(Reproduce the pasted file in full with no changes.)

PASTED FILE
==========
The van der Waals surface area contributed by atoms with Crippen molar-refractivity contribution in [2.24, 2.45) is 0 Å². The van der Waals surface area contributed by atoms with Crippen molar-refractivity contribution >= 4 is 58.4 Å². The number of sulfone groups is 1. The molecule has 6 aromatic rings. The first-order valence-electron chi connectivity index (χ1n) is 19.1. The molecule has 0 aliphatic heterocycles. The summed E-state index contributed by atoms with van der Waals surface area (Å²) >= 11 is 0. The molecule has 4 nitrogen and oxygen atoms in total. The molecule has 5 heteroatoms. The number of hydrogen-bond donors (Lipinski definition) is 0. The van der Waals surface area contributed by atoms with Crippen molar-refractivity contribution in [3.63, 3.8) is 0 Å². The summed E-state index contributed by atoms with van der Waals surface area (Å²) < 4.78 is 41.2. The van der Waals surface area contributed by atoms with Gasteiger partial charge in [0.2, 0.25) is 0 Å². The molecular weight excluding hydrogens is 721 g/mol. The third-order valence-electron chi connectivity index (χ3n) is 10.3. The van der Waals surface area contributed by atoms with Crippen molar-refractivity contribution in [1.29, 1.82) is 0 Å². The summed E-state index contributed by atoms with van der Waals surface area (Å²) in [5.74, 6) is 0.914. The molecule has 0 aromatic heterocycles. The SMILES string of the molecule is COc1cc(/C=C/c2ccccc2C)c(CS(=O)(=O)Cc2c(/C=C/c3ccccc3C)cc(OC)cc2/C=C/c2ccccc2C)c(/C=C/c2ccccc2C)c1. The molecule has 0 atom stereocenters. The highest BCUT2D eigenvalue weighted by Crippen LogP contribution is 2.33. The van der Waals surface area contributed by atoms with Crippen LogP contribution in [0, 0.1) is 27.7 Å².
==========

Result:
The van der Waals surface area contributed by atoms with Crippen molar-refractivity contribution in [2.24, 2.45) is 0 Å². The van der Waals surface area contributed by atoms with Crippen molar-refractivity contribution >= 4 is 58.4 Å². The number of sulfone groups is 1. The molecule has 6 aromatic rings. The first-order valence-electron chi connectivity index (χ1n) is 19.1. The molecule has 0 aliphatic heterocycles. The summed E-state index contributed by atoms with van der Waals surface area (Å²) >= 11 is 0. The molecule has 4 nitrogen and oxygen atoms in total. The molecule has 5 heteroatoms. The number of hydrogen-bond donors (Lipinski definition) is 0. The van der Waals surface area contributed by atoms with Crippen molar-refractivity contribution in [3.63, 3.8) is 0 Å². The summed E-state index contributed by atoms with van der Waals surface area (Å²) < 4.78 is 41.2. The van der Waals surface area contributed by atoms with Gasteiger partial charge in [0.2, 0.25) is 0 Å². The molecular weight excluding hydrogens is 721 g/mol. The third-order valence-electron chi connectivity index (χ3n) is 10.3. The van der Waals surface area contributed by atoms with Crippen molar-refractivity contribution in [1.29, 1.82) is 0 Å². The summed E-state index contributed by atoms with van der Waals surface area (Å²) in [5.74, 6) is 0.914. The molecule has 0 aromatic heterocycles. The SMILES string of the molecule is COc1cc(/C=C/c2ccccc2C)c(CS(=O)(=O)Cc2c(/C=C/c3ccccc3C)cc(OC)cc2/C=C/c2ccccc2C)c(/C=C/c2ccccc2C)c1. The molecule has 0 atom stereocenters. The highest BCUT2D eigenvalue weighted by Crippen LogP contribution is 2.33. The van der Waals surface area contributed by atoms with Crippen LogP contribution in [0, 0.1) is 27.7 Å².